Does your dog hide under the bed when there’s a storm brewing? Try to hide behind you when a stranger is nearby? Piddle behind the couch when someone new comes into the living room? Just like we humans, canines have their own little insecurities, fears, and foibles that can make a day pretty miserable. So how do you help your little puddle of helplessness become as brave as Wonder Dog? The answer is pretty simple, really: socialization!
The theory is this: each time your dog experiences something new and lives to tell about it, he or she knows there is one less thing in the world to be scared of. So, if you expose the dog to as many different things as you can during puppyhood, when dogs naturally know no fear, you will reduce the number of fears he or she has as an adult.
For example, many dogs become fearful when they meet new people. It’s probably because of one of two reasons: either the new person reminds them of an unpleasant experience from their past, or they haven’t been properly socialized so that they are comfortable with strangers.
If your dog becomes shy when introduced to one specific type of person, for example men or children, chances are he or she had a bad experience with a man or a child in the past. In that case, you need to use positive reinforcement to entice the dog to start trusting members of that group. You might ask the men at the dog park to give your dog a treat whenever they see the animal. You might work with the neighbor kid on lying very still and letting the dog approach him at his or her own pace.
If, on the other hand, your dog is fearful of all people, it usually means the dog has just not had enough experience to know that there are at least a few good people in this world. Try taking your dog with you when you run errands. Expose him or her to the great big world out there. But take it slow. It won’t do any good to try to socialize the dog if you rush the process and the dog simply becomes overwhelmed.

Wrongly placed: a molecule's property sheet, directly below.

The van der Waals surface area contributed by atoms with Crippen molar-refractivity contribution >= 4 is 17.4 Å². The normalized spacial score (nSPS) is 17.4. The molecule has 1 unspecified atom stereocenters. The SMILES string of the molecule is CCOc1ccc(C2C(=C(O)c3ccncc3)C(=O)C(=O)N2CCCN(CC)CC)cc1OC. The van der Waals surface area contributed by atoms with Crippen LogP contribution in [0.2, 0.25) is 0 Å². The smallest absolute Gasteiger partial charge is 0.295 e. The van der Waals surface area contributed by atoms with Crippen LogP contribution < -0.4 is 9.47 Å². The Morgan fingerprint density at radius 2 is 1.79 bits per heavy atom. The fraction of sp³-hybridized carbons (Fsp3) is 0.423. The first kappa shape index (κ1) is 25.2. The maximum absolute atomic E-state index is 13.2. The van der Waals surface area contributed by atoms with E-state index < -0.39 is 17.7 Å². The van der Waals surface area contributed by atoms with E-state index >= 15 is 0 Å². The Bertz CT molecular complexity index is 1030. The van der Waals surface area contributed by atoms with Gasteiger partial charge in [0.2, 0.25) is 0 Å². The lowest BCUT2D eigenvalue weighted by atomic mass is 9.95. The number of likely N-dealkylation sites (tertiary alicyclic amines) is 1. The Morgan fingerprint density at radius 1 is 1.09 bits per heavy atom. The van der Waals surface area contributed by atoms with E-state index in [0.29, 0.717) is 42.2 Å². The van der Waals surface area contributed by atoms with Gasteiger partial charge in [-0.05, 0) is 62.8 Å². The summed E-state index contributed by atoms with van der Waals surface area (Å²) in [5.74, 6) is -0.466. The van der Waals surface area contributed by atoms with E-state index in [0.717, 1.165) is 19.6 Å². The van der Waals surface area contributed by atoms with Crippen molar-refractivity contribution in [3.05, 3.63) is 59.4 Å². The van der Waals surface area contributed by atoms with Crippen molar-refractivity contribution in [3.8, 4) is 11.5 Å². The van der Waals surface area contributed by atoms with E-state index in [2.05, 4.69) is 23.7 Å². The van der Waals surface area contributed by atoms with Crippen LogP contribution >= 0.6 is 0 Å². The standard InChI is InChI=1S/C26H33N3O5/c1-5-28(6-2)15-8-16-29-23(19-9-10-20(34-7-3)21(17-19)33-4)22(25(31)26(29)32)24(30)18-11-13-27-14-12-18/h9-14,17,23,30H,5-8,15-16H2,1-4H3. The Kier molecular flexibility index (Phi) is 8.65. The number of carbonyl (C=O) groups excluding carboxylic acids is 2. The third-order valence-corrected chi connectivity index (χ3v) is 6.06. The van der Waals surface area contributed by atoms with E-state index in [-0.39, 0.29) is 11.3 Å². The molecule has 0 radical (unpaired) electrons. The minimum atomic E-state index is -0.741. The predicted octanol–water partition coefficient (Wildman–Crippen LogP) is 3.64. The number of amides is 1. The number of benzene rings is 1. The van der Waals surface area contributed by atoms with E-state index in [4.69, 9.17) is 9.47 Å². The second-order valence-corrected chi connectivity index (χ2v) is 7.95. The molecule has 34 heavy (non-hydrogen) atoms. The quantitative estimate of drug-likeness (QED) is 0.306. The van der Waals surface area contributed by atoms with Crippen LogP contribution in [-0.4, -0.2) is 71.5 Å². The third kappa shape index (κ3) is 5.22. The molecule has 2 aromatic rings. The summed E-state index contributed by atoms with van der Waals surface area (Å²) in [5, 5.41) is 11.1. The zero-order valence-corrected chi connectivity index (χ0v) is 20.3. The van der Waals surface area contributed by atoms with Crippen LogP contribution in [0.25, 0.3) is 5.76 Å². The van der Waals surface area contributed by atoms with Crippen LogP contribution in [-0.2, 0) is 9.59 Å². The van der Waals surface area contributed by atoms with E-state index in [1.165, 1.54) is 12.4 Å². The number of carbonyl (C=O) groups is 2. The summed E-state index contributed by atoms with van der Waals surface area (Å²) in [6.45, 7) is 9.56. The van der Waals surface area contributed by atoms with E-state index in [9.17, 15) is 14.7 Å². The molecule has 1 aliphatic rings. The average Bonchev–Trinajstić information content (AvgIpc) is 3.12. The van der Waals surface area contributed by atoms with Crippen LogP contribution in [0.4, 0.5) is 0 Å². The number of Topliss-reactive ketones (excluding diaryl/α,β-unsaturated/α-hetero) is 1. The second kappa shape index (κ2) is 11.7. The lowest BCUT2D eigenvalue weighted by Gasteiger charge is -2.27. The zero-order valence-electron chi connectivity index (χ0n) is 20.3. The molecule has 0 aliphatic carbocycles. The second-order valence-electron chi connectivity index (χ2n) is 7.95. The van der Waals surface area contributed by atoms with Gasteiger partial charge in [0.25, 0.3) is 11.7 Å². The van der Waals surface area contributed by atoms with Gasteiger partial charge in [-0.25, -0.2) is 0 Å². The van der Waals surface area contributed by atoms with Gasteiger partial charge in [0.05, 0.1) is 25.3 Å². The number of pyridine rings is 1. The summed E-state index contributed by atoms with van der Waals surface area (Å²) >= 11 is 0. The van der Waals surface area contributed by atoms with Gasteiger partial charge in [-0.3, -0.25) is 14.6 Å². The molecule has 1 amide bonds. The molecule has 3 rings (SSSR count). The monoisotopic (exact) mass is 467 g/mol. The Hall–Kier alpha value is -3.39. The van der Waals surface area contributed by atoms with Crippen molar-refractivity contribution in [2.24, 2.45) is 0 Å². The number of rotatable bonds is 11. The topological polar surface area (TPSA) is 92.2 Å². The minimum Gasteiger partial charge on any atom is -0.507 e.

Try taking the dog on short errands where you don’t expect to run into more than a few people at first. Gradually increase the length of the trip and the number of people the dog interacts with. Be sure to reward your dog with a treat and lots of affection and praise when you see him or her responding in an appropriate way to the people you meet.
If taking your dog out poses too many challenges, you can also socialize him in your own home. Simply begin inviting people over for dinner or have your kids’ friends come inside when they stop by to pick up your child for a date or an outing. Give them some coaching ahead of time so they know to let the dog approach them at a pace that is comfortable for the dog.
If your dog has fears related to noise, you might try tape-recording the noise, then playing it back to your dog to help him or her get used to it. Start out with the playback at a very low volume, played far away from your dog. If he or she doesn’t run and hide under the bed, reward the dog with a treat and lots of praise. Gradually increase the volume and the proximity until your dog is totally comfortable with the noise.
It bears noting that some dogs will bite when they are fearful. If this is a concern, you will probably want to practice socialization with your dog wearing a muzzle. Safety first!
If possible, it is best to socialize your dog during puppyhood. Puppies are likely to be more willing to explore before they have bad experiences which can show them the hurtful things in the world. When you bring a new puppy into your home, make sure you take the time to properly socialize him or her. It’s just as important as obedience training. A new puppy should come with you whenever you leave the house, if possible. He or she should get used to riding in a car, being near loud traffic noises, hearing kids playing, seeing lots of sounds, smelling lots of smells, and touching lots of different surfaces.
If your dog is already past puppyhood when he or she comes into your family, your task will be a little bit harder, but certainly not impossible. If you take your time and allow your dog to lead you, you’ll both feel better in no time!
As you are socializing your dog, you want to be sure you allow him or her to experience success early and often. Don’t rush, and watch for signs your dog is becoming stressed, then remove him or her from the situation before full-blown panic sets in. Stress signs include putting the tail between the legs, yawning, hiding, and losing control of the bladder. Here is a good article from the Santa Clara County Sheriff’s Department on recognizing canine stress.
If your dog does well with an exercise initially, then begins to fall apart, remove the dog from the situation and praise him or her for the progress made. Reward each little step as your dog progressively gets closer and closer to the goal.
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